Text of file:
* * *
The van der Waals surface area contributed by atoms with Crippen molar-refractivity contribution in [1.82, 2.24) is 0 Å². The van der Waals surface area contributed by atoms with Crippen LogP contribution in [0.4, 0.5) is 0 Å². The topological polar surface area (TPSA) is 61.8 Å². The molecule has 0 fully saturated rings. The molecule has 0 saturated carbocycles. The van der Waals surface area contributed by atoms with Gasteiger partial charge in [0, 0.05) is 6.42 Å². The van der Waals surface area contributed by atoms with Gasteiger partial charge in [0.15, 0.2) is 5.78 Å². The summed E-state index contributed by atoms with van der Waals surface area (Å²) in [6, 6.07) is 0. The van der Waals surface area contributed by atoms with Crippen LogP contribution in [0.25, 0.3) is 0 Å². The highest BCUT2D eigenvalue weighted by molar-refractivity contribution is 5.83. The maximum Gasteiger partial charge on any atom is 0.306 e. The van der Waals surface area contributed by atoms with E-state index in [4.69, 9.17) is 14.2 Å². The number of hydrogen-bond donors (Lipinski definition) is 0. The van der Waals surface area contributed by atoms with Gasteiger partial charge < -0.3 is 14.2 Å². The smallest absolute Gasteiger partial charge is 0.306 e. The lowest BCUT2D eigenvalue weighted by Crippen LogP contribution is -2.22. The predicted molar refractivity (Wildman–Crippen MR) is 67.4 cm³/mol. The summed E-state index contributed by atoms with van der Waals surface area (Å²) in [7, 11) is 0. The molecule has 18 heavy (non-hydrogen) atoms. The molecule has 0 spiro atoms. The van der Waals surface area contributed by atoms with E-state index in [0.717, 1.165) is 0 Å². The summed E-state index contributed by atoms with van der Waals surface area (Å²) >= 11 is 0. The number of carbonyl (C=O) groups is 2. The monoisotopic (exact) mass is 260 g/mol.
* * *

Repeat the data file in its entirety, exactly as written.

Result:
The van der Waals surface area contributed by atoms with Crippen molar-refractivity contribution in [1.82, 2.24) is 0 Å². The van der Waals surface area contributed by atoms with Crippen LogP contribution in [0.4, 0.5) is 0 Å². The topological polar surface area (TPSA) is 61.8 Å². The molecule has 0 fully saturated rings. The molecule has 0 saturated carbocycles. The van der Waals surface area contributed by atoms with Gasteiger partial charge in [0, 0.05) is 6.42 Å². The van der Waals surface area contributed by atoms with Gasteiger partial charge in [0.15, 0.2) is 5.78 Å². The summed E-state index contributed by atoms with van der Waals surface area (Å²) in [6, 6.07) is 0. The van der Waals surface area contributed by atoms with Crippen LogP contribution in [0.25, 0.3) is 0 Å². The highest BCUT2D eigenvalue weighted by molar-refractivity contribution is 5.83. The maximum Gasteiger partial charge on any atom is 0.306 e. The van der Waals surface area contributed by atoms with E-state index in [4.69, 9.17) is 14.2 Å². The number of hydrogen-bond donors (Lipinski definition) is 0. The van der Waals surface area contributed by atoms with Gasteiger partial charge < -0.3 is 14.2 Å². The smallest absolute Gasteiger partial charge is 0.306 e. The lowest BCUT2D eigenvalue weighted by Crippen LogP contribution is -2.22. The predicted molar refractivity (Wildman–Crippen MR) is 67.4 cm³/mol. The summed E-state index contributed by atoms with van der Waals surface area (Å²) in [7, 11) is 0. The molecule has 18 heavy (non-hydrogen) atoms. The molecule has 0 spiro atoms. The van der Waals surface area contributed by atoms with E-state index in [0.717, 1.165) is 0 Å². The summed E-state index contributed by atoms with van der Waals surface area (Å²) >= 11 is 0. The number of carbonyl (C=O) groups is 2. The monoisotopic (exact) mass is 260 g/mol.